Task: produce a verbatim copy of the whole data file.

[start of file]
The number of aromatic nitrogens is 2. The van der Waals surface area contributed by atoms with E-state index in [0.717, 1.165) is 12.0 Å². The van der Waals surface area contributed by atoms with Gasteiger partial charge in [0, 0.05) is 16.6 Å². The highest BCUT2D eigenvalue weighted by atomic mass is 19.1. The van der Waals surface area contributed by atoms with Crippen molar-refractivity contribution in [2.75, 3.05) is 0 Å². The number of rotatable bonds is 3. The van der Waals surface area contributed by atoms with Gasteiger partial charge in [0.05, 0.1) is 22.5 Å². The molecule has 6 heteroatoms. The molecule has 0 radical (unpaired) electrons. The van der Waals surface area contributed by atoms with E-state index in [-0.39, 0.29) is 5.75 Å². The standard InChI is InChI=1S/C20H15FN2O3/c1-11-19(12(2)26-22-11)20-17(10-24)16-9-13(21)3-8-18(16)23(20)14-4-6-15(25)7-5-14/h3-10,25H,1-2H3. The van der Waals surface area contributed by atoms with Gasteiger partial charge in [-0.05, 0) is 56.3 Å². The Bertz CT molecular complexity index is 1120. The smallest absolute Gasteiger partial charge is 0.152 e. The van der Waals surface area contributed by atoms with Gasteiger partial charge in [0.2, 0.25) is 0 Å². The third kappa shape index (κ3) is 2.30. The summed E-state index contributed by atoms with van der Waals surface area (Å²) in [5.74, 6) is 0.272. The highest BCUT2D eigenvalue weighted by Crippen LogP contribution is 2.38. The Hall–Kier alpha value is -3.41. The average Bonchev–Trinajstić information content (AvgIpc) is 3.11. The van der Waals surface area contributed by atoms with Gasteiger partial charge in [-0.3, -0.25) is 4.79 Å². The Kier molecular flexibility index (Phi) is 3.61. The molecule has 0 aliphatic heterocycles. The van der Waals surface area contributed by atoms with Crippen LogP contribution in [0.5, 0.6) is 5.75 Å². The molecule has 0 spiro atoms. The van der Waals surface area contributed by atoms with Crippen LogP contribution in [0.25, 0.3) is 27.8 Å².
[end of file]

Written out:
The number of aromatic nitrogens is 2. The van der Waals surface area contributed by atoms with E-state index in [0.717, 1.165) is 12.0 Å². The van der Waals surface area contributed by atoms with Gasteiger partial charge in [0, 0.05) is 16.6 Å². The highest BCUT2D eigenvalue weighted by atomic mass is 19.1. The van der Waals surface area contributed by atoms with Crippen molar-refractivity contribution in [2.75, 3.05) is 0 Å². The number of rotatable bonds is 3. The van der Waals surface area contributed by atoms with Gasteiger partial charge in [0.05, 0.1) is 22.5 Å². The molecule has 6 heteroatoms. The molecule has 0 radical (unpaired) electrons. The van der Waals surface area contributed by atoms with E-state index in [-0.39, 0.29) is 5.75 Å². The standard InChI is InChI=1S/C20H15FN2O3/c1-11-19(12(2)26-22-11)20-17(10-24)16-9-13(21)3-8-18(16)23(20)14-4-6-15(25)7-5-14/h3-10,25H,1-2H3. The van der Waals surface area contributed by atoms with Gasteiger partial charge in [-0.05, 0) is 56.3 Å². The Bertz CT molecular complexity index is 1120. The smallest absolute Gasteiger partial charge is 0.152 e. The van der Waals surface area contributed by atoms with Gasteiger partial charge in [0.2, 0.25) is 0 Å². The third kappa shape index (κ3) is 2.30. The summed E-state index contributed by atoms with van der Waals surface area (Å²) in [5.74, 6) is 0.272. The highest BCUT2D eigenvalue weighted by Crippen LogP contribution is 2.38. The Hall–Kier alpha value is -3.41. The average Bonchev–Trinajstić information content (AvgIpc) is 3.11. The van der Waals surface area contributed by atoms with Gasteiger partial charge in [-0.3, -0.25) is 4.79 Å². The Kier molecular flexibility index (Phi) is 3.61. The molecule has 0 aliphatic heterocycles. The van der Waals surface area contributed by atoms with Crippen LogP contribution in [0.5, 0.6) is 5.75 Å². The molecule has 0 spiro atoms. The van der Waals surface area contributed by atoms with Crippen LogP contribution in [0.25, 0.3) is 27.8 Å².